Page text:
The Palmetto Insider

The blog of the South Carolina Policy Council

Government Jobs Are Not the Solution

with 3 comments

A job is a job. That’s what you sometimes hear. And it’s marginally better for an unemployed worker to get a job with the government, or paid for by government, than to have no job at all. After all, a government worker is earning wages—and not drawing unemployment. And government employees pay taxes—in effect, subsidizing their own jobs.

Right?

Except that the rest of a government worker’s salary is paid for by taxpayers working in the private sector.

And, as government grows, and demands more tax dollars—now and in the future—you need more and more private sector dollars to pay for those government workers and government spending. Some government spending finds its way to the private sector, but once again, those funds must be paid for with tax dollars.

You might call it “robbing Peter to pay Paul.” Of course, the more you take from Peter, the less he has to pay whoever is working for him. Eventually, Peter has nothing to spend on investment in the community or paying someone’s salary.

And that’s the end of the free market and its ability to generate wealth for everyone. Government does not, and cannot, generate wealth—except for itself. At the point where government pays for everything, and everything Peter earns goes to government, you call it “socialism.” Not hyperbole, just a fact.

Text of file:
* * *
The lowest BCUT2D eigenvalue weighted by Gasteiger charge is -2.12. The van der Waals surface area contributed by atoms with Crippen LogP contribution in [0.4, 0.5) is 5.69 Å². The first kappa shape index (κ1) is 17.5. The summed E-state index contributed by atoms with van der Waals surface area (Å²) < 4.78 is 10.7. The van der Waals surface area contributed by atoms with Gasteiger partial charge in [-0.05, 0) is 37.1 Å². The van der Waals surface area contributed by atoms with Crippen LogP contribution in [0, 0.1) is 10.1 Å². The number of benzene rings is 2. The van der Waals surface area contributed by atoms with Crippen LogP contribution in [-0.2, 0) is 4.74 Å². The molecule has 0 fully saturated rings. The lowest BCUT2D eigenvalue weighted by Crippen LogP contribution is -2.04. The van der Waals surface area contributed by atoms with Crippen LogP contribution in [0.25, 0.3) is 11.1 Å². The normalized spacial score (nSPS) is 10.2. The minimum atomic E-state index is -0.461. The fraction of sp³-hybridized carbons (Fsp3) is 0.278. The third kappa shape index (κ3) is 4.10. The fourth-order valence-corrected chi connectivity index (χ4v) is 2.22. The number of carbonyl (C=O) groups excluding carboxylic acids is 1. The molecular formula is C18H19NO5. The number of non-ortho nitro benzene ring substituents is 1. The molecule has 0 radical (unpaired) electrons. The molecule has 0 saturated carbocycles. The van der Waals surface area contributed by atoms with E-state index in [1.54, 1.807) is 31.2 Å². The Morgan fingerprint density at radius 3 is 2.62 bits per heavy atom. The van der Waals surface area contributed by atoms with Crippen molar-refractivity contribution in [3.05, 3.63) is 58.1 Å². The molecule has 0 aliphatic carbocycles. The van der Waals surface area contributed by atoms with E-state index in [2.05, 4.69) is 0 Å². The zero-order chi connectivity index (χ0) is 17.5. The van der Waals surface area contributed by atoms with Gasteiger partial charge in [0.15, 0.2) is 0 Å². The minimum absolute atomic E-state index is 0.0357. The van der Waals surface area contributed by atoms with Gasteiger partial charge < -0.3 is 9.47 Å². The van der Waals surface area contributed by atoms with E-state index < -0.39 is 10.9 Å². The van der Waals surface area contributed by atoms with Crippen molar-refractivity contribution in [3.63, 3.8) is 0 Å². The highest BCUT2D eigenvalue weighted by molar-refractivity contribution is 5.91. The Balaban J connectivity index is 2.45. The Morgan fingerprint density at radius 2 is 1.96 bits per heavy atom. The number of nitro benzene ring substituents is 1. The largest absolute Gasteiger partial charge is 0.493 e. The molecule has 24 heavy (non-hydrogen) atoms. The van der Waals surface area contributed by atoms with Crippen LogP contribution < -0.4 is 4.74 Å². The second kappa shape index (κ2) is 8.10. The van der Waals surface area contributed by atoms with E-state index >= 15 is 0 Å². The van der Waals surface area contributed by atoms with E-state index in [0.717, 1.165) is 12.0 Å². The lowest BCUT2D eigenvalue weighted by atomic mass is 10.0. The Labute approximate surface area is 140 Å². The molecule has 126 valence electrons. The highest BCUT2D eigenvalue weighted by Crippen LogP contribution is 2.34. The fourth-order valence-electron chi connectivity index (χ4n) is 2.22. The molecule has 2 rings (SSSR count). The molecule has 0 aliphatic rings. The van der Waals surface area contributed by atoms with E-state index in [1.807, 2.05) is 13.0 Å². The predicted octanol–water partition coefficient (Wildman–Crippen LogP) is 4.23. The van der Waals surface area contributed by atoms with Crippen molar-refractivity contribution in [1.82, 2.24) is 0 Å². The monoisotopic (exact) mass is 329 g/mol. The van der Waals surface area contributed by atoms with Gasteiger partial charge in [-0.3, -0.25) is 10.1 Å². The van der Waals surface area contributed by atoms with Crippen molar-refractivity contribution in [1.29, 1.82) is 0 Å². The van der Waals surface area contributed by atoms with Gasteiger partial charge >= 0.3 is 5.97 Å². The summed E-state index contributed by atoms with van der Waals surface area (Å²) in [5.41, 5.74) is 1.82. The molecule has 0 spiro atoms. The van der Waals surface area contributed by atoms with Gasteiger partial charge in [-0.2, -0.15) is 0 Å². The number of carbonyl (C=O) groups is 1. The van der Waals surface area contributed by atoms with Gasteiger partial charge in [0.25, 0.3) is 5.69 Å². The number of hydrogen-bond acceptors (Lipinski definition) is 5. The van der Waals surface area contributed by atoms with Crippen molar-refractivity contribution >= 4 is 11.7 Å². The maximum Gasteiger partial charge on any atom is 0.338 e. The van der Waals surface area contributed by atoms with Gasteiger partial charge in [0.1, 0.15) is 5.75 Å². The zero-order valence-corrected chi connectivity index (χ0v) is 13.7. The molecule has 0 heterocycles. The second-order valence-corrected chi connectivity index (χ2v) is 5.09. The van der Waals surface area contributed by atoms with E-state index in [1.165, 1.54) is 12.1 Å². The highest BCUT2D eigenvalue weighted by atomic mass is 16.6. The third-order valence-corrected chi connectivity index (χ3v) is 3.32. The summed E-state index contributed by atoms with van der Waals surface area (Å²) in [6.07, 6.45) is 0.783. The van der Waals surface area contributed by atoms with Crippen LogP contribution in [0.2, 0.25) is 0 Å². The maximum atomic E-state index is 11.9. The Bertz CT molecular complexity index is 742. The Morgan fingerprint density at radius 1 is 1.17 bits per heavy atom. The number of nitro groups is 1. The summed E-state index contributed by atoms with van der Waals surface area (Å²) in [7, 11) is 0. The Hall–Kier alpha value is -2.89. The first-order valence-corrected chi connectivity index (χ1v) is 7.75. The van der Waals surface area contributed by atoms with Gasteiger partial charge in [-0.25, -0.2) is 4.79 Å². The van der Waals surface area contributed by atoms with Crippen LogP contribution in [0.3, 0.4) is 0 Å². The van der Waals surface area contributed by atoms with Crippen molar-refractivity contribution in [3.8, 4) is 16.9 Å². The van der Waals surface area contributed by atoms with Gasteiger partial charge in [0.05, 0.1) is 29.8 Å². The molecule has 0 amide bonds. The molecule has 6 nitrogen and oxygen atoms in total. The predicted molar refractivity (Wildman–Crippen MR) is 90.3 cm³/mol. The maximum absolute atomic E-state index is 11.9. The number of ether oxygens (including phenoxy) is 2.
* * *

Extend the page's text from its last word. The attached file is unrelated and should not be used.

Here in South Carolina, the public sector is growing faster than the private sector, and the private sector is shrinking in relation to the public sector. In terms of state hiring alone (recall that federal and local hiring is expanding even faster than state-level employment), the ratio of private sector employment to state employment went from 15.74 in January 2005 to 14.46 in January 2010. In practical terms, instead of having almost 16 workers subsidizing each government employee, we’re down to 14 and a half.

In fact, since the start of the recession, private sector employment in South Carolina has declined by 8 percent. Meanwhile, public sector employment increased by 7 percent. Put another way, the private sector has shed 5.3 jobs for every public sector job created—a 12.5 percent decline in the relative size of the private sector compared to government.

We’re all looking for signs of an economic recovery, but more jobs paid for with tax dollars and a shrinking private sector labor force is bad news for South Carolina.

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Written by Robert Appel

July 26, 2010 at 10:10 am

3 Responses

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  1. […] This post was Twitted by weskridge […]

    Twitted by weskridge

    July 26, 2010 at 1:10 pm

  2. […] a decline in the state unemployment rate from May to June (11.1 percent to 10.7 percent)—something typically viewed as a good thing—there were fewer people actually employed in June than in May. As of June 2010, there were […]

  3. […] a decline in the state unemployment rate from May to June (11.1 percent to 10.7 percent)—something typically viewed as a good thing—there were fewer people actually employed in June than in May. As of June 2010, there were […]


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